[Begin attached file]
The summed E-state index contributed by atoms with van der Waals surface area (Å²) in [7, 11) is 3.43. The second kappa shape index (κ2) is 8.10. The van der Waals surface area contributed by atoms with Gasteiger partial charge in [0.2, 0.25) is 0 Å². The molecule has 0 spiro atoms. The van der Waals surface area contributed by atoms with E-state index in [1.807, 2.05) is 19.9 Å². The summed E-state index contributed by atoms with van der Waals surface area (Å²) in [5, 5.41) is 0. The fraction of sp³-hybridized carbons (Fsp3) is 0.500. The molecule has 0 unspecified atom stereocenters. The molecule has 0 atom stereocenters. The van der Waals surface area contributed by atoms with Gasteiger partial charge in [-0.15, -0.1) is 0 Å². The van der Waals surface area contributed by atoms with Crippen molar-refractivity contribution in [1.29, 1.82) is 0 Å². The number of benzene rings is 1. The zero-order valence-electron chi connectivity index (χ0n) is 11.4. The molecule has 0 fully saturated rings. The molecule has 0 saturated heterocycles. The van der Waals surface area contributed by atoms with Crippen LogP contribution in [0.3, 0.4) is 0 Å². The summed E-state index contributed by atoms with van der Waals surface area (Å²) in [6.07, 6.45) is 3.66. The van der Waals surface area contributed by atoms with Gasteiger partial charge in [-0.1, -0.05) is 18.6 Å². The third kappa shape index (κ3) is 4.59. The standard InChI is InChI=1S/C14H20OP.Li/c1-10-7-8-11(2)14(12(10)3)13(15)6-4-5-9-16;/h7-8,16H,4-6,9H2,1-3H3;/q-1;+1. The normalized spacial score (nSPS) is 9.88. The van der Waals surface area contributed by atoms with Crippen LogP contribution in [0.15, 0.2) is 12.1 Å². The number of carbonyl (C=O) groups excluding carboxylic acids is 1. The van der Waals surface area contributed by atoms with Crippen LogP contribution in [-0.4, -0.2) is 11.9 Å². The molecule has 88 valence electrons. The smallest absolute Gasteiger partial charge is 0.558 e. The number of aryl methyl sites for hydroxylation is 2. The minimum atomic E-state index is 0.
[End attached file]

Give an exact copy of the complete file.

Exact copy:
The summed E-state index contributed by atoms with van der Waals surface area (Å²) in [7, 11) is 3.43. The second kappa shape index (κ2) is 8.10. The van der Waals surface area contributed by atoms with Gasteiger partial charge in [0.2, 0.25) is 0 Å². The molecule has 0 spiro atoms. The van der Waals surface area contributed by atoms with E-state index in [1.807, 2.05) is 19.9 Å². The summed E-state index contributed by atoms with van der Waals surface area (Å²) in [5, 5.41) is 0. The fraction of sp³-hybridized carbons (Fsp3) is 0.500. The molecule has 0 unspecified atom stereocenters. The molecule has 0 atom stereocenters. The van der Waals surface area contributed by atoms with Gasteiger partial charge in [-0.15, -0.1) is 0 Å². The van der Waals surface area contributed by atoms with Crippen molar-refractivity contribution in [1.29, 1.82) is 0 Å². The number of benzene rings is 1. The zero-order valence-electron chi connectivity index (χ0n) is 11.4. The molecule has 0 fully saturated rings. The molecule has 0 saturated heterocycles. The van der Waals surface area contributed by atoms with Crippen LogP contribution in [0.3, 0.4) is 0 Å². The summed E-state index contributed by atoms with van der Waals surface area (Å²) in [6.07, 6.45) is 3.66. The van der Waals surface area contributed by atoms with Gasteiger partial charge in [-0.1, -0.05) is 18.6 Å². The third kappa shape index (κ3) is 4.59. The standard InChI is InChI=1S/C14H20OP.Li/c1-10-7-8-11(2)14(12(10)3)13(15)6-4-5-9-16;/h7-8,16H,4-6,9H2,1-3H3;/q-1;+1. The normalized spacial score (nSPS) is 9.88. The van der Waals surface area contributed by atoms with Crippen LogP contribution in [0.15, 0.2) is 12.1 Å². The number of carbonyl (C=O) groups excluding carboxylic acids is 1. The van der Waals surface area contributed by atoms with Crippen LogP contribution in [-0.4, -0.2) is 11.9 Å². The molecule has 88 valence electrons. The smallest absolute Gasteiger partial charge is 0.558 e. The number of aryl methyl sites for hydroxylation is 2. The minimum atomic E-state index is 0.